“What exactly is the Ziji Collective?” asks one woman in my first discussion group. We’ve been asked to share our motivation for being here in Berlin for this European leadership gathering. “Well that’s sort of what I’ve come here to find out,” I say.
I’ve spent the summer working at Dechen Choling retreat centre, sharing my songs and my energy with the vibrant group of volunteers I met there, many of them fresh from the youth retreat. The public festival attracted an array of people from all over Europe with a passion for social change, and I was excited to feel part of a global movement uniting creative expression with activism.
One of the highlights was a screening of a film made by a young man called Marc de La Ménardière, from the Colibri movement in France, who had documented his adventures travelling around the world questioning the functioning of society and talking to highly qualified people in various fields about the possible options for a sustainable future.
Inspired by these experiences as well as the compelling vision and dedication of my fellow Londoner and Ziji member Llew Watkins, I boarded a plane for Berlin to spend the weekend in Shambhala Europe’s new home, learning about leadership.
I was invited here in my capacity as a newly trained shambhala meditation instructor as well as being a member of the Ziji Collective, although I admit to being somewhat sketchy about what it is. “That’s part of it, it’s evolving all the time,” Jonathan says in our Friday meeting at the Prachtwerk café. I am late as usual, having been seized with inspiration to run and to write, but am nonetheless welcomed with open arms.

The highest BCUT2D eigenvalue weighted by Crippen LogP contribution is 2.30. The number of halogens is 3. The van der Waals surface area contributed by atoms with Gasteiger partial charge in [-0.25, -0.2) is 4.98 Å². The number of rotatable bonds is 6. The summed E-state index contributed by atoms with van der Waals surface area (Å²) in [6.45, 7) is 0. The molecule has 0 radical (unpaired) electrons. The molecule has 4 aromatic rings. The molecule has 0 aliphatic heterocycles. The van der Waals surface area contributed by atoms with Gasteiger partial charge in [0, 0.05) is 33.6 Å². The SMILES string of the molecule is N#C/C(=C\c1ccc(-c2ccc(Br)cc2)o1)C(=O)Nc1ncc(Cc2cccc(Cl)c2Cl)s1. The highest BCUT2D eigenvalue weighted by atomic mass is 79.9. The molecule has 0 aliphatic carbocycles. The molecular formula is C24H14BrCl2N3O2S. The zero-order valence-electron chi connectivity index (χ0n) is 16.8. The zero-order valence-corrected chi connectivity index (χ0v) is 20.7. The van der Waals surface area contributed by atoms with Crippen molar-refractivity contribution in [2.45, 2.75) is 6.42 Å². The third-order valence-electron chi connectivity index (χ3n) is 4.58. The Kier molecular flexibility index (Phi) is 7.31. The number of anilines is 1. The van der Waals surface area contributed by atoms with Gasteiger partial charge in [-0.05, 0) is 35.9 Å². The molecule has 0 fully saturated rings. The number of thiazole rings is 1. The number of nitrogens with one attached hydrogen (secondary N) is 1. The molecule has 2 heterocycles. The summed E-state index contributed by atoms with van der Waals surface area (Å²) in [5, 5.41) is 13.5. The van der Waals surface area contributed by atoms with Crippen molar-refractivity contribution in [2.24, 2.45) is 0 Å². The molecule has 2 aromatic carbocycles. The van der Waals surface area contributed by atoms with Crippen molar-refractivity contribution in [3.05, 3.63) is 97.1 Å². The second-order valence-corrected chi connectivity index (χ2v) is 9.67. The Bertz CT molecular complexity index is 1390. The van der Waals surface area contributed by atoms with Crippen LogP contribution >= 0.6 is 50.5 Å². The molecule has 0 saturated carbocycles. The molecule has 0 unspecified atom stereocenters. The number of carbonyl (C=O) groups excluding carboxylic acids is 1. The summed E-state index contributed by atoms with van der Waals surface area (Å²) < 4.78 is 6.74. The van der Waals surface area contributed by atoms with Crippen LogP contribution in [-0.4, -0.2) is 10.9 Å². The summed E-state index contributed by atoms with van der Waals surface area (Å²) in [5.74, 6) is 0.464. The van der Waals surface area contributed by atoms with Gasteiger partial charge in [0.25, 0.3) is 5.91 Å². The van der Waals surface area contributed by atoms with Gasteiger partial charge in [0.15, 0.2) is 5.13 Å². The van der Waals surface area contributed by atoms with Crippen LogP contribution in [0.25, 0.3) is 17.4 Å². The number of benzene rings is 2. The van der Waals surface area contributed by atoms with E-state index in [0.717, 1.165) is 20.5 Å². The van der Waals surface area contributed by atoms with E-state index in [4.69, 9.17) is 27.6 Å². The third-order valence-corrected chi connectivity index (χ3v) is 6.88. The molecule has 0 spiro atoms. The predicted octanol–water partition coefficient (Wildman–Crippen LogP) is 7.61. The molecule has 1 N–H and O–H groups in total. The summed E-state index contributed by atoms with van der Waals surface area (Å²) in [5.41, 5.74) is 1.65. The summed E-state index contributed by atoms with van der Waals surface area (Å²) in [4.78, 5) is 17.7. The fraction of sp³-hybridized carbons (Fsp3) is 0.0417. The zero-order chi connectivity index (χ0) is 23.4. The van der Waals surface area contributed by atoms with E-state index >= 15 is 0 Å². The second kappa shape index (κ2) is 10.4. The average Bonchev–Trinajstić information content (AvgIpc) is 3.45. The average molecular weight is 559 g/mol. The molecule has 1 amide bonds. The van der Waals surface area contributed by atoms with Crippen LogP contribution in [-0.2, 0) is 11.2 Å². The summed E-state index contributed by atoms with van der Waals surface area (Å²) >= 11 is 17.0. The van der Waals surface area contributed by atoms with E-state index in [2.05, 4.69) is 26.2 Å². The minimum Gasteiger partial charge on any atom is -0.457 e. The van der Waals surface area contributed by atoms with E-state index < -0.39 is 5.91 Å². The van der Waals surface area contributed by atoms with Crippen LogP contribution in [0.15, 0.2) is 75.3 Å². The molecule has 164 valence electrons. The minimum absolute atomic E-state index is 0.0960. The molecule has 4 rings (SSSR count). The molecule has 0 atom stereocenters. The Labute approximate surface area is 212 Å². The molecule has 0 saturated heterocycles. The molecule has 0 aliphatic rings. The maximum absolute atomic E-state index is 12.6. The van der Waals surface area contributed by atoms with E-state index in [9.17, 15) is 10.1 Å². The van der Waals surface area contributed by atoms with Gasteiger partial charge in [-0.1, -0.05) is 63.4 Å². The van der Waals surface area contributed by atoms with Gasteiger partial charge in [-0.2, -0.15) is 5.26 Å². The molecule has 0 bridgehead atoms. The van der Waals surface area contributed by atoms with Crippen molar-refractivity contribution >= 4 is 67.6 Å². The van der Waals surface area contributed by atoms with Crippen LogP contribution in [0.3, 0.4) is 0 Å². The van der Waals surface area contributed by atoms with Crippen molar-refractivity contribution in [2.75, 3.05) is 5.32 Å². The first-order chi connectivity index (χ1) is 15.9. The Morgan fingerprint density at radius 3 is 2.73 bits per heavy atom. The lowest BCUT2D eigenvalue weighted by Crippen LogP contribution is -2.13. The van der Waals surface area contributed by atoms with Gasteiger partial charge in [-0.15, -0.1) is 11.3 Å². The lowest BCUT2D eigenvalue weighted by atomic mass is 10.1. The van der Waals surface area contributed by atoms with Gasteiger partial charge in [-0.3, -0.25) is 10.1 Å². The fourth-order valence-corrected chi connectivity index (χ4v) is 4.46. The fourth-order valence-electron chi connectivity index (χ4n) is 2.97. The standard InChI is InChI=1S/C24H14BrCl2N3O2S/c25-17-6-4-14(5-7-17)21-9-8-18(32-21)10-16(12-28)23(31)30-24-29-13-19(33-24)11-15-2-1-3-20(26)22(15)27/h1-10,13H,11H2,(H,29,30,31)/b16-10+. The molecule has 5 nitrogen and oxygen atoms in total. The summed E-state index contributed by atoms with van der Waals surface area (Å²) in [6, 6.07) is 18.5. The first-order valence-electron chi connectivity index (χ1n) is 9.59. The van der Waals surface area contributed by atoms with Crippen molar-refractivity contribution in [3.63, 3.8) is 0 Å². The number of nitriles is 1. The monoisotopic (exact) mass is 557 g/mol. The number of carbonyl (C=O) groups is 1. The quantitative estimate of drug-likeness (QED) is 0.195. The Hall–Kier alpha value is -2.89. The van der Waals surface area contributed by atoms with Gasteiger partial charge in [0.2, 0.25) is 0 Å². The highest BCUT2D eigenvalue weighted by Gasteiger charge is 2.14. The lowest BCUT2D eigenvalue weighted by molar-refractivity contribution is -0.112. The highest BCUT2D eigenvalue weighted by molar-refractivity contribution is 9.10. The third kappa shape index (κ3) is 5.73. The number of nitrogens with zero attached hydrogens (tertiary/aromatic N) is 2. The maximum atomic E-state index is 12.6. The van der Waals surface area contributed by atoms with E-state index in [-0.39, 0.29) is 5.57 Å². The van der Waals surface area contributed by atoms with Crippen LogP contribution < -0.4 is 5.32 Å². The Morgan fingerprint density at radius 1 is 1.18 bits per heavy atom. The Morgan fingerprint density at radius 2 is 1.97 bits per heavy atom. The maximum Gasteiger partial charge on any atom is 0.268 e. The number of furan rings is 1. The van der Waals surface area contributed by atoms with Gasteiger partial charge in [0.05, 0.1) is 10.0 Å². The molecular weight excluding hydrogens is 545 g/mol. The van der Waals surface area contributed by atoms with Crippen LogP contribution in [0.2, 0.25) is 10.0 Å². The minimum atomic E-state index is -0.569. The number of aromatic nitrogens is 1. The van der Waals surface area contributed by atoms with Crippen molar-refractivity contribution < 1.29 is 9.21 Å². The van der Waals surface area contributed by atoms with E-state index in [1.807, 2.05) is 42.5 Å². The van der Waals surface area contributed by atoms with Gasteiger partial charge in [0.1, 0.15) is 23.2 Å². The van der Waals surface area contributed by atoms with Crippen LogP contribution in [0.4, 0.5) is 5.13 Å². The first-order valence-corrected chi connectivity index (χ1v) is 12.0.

It seems rather than being a fixed group, Ziji is a living process and its identity is a part of its function. This feels healthy to me, and it’s something that’s later echoed by the Sakyong in his first talk on Saturday: as leaders it’s good to examine our basic inspiration daily.
I like that it is called a collective as this suggests a collaborative venture, as opposed to an organisation; a group whose energy is radiating outwards and looking at where our voice is needed in the world, and what action we can take. Ziji I understand to mean authentic presence, which is something that I strive to cultivate moment by moment in my life, both as an artist and as a human being.